18 June 2022
Yesterday morning at 7:45am I got a call from Game Warden Doug Bergman. He was heading to an assignment in Fayette County but had just received a call that a peregrine fledgling was walking on McClure Street in Pittsburgh. By the time he could finish in Fayette and drive back to Pittsburgh it would be afternoon, way too long for this bird to be on the street.
Peregrine fledglings cannot take off from the ground in their first 24 hours of flight so this one needed an assist to get up to a high perch and start over again. Could I help?
Google Maps showed the incident at the corner of McClure and Eckert Streets — the Eckert Street peregrine nest. Jeff Cieslak had called in the trouble ticket and Jeff was still on site. Maybe we could put the bird on a nearby roof — if we could catch it. I would get there by 9:00am.
The trouble started around 6:30am when Marcy Kemmler, owner of Don’s Diner, saw a peregrine fledgling walking on the street. She stopped traffic, herded the bird onto the sidewalk and called Jeff. By the time he arrived Marcy had already saved the bird’s life several times. It was standing in clover under the California Avenue Bridge. Its size looked female to me.
The fledgling walked behind Don’s Diner and jumped up to the highest spot she could find, two feet off the ground.
She continued walking into Don’s Diner parking lot under the Eckert Street Bridge. When I arrived Jeff was guarding the bird at the base of the arch. Marcy and I walked toward Jeff. The bird’s mother started shouting from her perch on the California Avenue Bridge.
The fledgling was on the ground between the two arches (to the right of the red square in photo below). Jeff blocked the bird’s retreat away from the Diner while Marcy and I blocked its progress toward it. We didn’t realize we were loosely surrounding the fledgling but the bird’s mother did realize it and warned her youngster. Meanwhile Marcy was praying that the bird would walk up the arch.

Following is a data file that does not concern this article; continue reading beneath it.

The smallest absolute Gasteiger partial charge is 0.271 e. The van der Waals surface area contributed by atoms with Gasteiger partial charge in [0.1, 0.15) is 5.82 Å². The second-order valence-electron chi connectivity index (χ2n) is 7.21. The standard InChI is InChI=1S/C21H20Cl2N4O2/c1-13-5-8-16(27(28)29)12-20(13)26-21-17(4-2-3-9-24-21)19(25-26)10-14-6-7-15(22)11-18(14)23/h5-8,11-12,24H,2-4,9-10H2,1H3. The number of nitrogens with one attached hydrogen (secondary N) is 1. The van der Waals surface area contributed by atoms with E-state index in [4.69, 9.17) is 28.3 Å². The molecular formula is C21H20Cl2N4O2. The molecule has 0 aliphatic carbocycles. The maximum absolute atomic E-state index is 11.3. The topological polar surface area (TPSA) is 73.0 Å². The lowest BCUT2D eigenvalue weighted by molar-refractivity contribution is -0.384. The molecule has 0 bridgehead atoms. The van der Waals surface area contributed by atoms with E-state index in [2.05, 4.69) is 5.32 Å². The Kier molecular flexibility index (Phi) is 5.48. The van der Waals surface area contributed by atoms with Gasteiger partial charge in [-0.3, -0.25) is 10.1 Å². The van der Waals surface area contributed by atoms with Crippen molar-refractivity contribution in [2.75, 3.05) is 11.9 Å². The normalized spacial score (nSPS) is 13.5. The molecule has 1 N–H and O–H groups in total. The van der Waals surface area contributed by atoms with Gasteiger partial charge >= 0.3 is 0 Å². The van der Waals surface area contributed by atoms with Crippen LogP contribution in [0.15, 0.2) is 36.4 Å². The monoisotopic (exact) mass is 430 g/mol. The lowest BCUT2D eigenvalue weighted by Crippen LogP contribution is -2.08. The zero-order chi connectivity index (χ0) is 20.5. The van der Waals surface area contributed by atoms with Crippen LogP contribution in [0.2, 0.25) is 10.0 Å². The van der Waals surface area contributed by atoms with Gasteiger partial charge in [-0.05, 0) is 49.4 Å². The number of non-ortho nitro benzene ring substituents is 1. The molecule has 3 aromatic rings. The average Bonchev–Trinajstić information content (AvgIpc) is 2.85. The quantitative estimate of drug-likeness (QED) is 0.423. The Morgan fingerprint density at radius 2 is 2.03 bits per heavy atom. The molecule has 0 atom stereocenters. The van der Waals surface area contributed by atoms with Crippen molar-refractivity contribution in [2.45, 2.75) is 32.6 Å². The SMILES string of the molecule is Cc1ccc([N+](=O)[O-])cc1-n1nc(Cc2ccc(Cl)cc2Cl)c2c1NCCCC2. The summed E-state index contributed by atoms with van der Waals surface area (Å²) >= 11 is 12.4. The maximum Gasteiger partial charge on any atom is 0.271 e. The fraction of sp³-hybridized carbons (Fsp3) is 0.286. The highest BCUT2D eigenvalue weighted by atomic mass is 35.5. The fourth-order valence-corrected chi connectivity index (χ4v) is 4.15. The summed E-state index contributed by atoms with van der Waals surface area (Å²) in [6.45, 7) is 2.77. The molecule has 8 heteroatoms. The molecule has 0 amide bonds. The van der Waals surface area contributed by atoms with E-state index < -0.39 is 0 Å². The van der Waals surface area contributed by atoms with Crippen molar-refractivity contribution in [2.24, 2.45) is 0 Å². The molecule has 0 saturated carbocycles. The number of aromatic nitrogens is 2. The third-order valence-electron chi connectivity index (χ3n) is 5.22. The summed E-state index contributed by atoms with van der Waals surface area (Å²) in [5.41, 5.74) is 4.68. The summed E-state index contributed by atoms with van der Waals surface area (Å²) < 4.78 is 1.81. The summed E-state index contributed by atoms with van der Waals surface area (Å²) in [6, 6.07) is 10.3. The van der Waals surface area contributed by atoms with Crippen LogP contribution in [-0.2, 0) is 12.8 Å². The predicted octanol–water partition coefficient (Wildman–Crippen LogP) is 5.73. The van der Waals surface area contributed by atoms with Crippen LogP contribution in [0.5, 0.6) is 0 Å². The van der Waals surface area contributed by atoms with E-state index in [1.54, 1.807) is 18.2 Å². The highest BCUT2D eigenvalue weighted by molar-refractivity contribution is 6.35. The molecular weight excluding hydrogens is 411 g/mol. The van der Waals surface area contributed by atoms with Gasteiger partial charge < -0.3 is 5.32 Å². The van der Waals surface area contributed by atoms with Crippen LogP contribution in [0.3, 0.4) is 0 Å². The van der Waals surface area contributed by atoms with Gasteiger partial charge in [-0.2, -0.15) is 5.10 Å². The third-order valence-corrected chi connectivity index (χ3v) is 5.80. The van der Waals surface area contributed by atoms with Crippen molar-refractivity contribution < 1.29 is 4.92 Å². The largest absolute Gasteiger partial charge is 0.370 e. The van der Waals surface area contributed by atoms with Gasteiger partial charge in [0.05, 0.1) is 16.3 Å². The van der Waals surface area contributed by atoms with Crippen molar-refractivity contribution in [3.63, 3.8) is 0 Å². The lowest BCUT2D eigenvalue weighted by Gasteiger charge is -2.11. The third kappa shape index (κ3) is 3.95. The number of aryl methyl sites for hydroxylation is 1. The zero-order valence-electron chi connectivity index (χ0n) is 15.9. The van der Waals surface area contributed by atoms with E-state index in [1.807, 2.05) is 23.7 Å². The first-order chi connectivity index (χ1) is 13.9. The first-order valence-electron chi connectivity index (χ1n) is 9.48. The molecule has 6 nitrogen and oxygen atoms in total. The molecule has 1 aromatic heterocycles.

I had never seen a peregrine walk up a bridge so I didn’t understand the significance of Marcy’s prayer until it was answered. The bird flapped up to the arch and walk-flapped its way to the top. Whew!
After it made it to near the top of the beam, we moved away to try to get a better look. Kate said, “Now would be a good time for the adults to feed it,” and as if on cue, the male comes back from his (successful) hunt, and the female flies out to scream at him (normal) and guide him directly to the newly-returned fledgling. I didn’t get any pics of that because I was amazed that it was even happening.— Jeff Cieslak at Pittsburgh Falconuts Facebook page
We watched for an hour and the birds calmed down.
Just before we left Marcy said, “What should we call this bird?” It didn’t take long to decide. Marcy said, “Let’s call her Trouble.”
(photos by Jeff Cieslak, screenshot of Don’s Diner from WPXI)
UPDATE from Jeff Cieslak on 18 June @ Eckert, 8pm: Marcy called, the bird was on the ground again this evening oh, and the sun was going down. I was just relaying the story of Friday’s adventure to my friends, so we hop in the car and drove down to try to help. By the time I got there, Marcy had shepherded the bird back to the beam and it was crawling up the beam when we pulled into the parking lot. Marcy adds: “Trouble was down in the street again tonight and I got it all the way back up to the bridge. Jeff was just pulling in with his wife to try to help and I got it back up. We surely are naming that thing Trouble but it’s so amazing and it was really talking to me too. It got stuck in my little fence and I had to get it out.” Fortunately, after 18 June Trouble didn’t get into trouble again.
p.s. Watch this WPXI video about Don’s Diner and a movie filmed there a year ago in April 2021. Another movie will begin production at Don’s Diner next week.